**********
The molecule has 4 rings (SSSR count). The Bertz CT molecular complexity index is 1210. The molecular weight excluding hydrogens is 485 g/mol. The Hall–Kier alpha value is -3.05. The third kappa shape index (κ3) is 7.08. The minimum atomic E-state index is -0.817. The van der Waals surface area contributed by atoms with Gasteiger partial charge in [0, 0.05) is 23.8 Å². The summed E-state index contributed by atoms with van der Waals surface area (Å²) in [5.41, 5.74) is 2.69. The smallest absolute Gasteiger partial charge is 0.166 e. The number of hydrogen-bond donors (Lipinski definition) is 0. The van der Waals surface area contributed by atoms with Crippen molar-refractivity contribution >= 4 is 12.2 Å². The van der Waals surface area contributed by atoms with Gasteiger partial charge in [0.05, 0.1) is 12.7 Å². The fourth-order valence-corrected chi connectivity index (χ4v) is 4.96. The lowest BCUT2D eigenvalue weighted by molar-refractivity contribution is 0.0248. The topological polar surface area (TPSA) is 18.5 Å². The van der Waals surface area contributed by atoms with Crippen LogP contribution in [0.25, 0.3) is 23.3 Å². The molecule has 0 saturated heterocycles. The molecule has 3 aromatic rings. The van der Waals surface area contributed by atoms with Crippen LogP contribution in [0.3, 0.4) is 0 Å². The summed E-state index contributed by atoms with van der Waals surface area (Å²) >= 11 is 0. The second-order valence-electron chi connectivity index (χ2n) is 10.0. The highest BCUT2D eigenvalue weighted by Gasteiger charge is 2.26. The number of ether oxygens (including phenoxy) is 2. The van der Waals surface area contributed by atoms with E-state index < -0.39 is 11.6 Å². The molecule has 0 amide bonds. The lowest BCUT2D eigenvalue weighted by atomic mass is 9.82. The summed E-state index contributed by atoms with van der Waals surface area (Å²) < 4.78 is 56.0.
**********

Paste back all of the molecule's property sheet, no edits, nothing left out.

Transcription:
The molecule has 4 rings (SSSR count). The Bertz CT molecular complexity index is 1210. The molecular weight excluding hydrogens is 485 g/mol. The Hall–Kier alpha value is -3.05. The third kappa shape index (κ3) is 7.08. The minimum atomic E-state index is -0.817. The van der Waals surface area contributed by atoms with Gasteiger partial charge in [0, 0.05) is 23.8 Å². The summed E-state index contributed by atoms with van der Waals surface area (Å²) in [5.41, 5.74) is 2.69. The smallest absolute Gasteiger partial charge is 0.166 e. The number of hydrogen-bond donors (Lipinski definition) is 0. The van der Waals surface area contributed by atoms with Crippen molar-refractivity contribution >= 4 is 12.2 Å². The van der Waals surface area contributed by atoms with Gasteiger partial charge in [0.05, 0.1) is 12.7 Å². The fourth-order valence-corrected chi connectivity index (χ4v) is 4.96. The lowest BCUT2D eigenvalue weighted by molar-refractivity contribution is 0.0248. The topological polar surface area (TPSA) is 18.5 Å². The van der Waals surface area contributed by atoms with Crippen LogP contribution in [0.25, 0.3) is 23.3 Å². The molecule has 0 saturated heterocycles. The molecule has 3 aromatic rings. The van der Waals surface area contributed by atoms with Crippen LogP contribution in [0.3, 0.4) is 0 Å². The summed E-state index contributed by atoms with van der Waals surface area (Å²) >= 11 is 0. The second-order valence-electron chi connectivity index (χ2n) is 10.0. The highest BCUT2D eigenvalue weighted by Gasteiger charge is 2.26. The number of ether oxygens (including phenoxy) is 2. The van der Waals surface area contributed by atoms with E-state index < -0.39 is 11.6 Å². The molecule has 0 amide bonds. The lowest BCUT2D eigenvalue weighted by atomic mass is 9.82. The summed E-state index contributed by atoms with van der Waals surface area (Å²) < 4.78 is 56.0.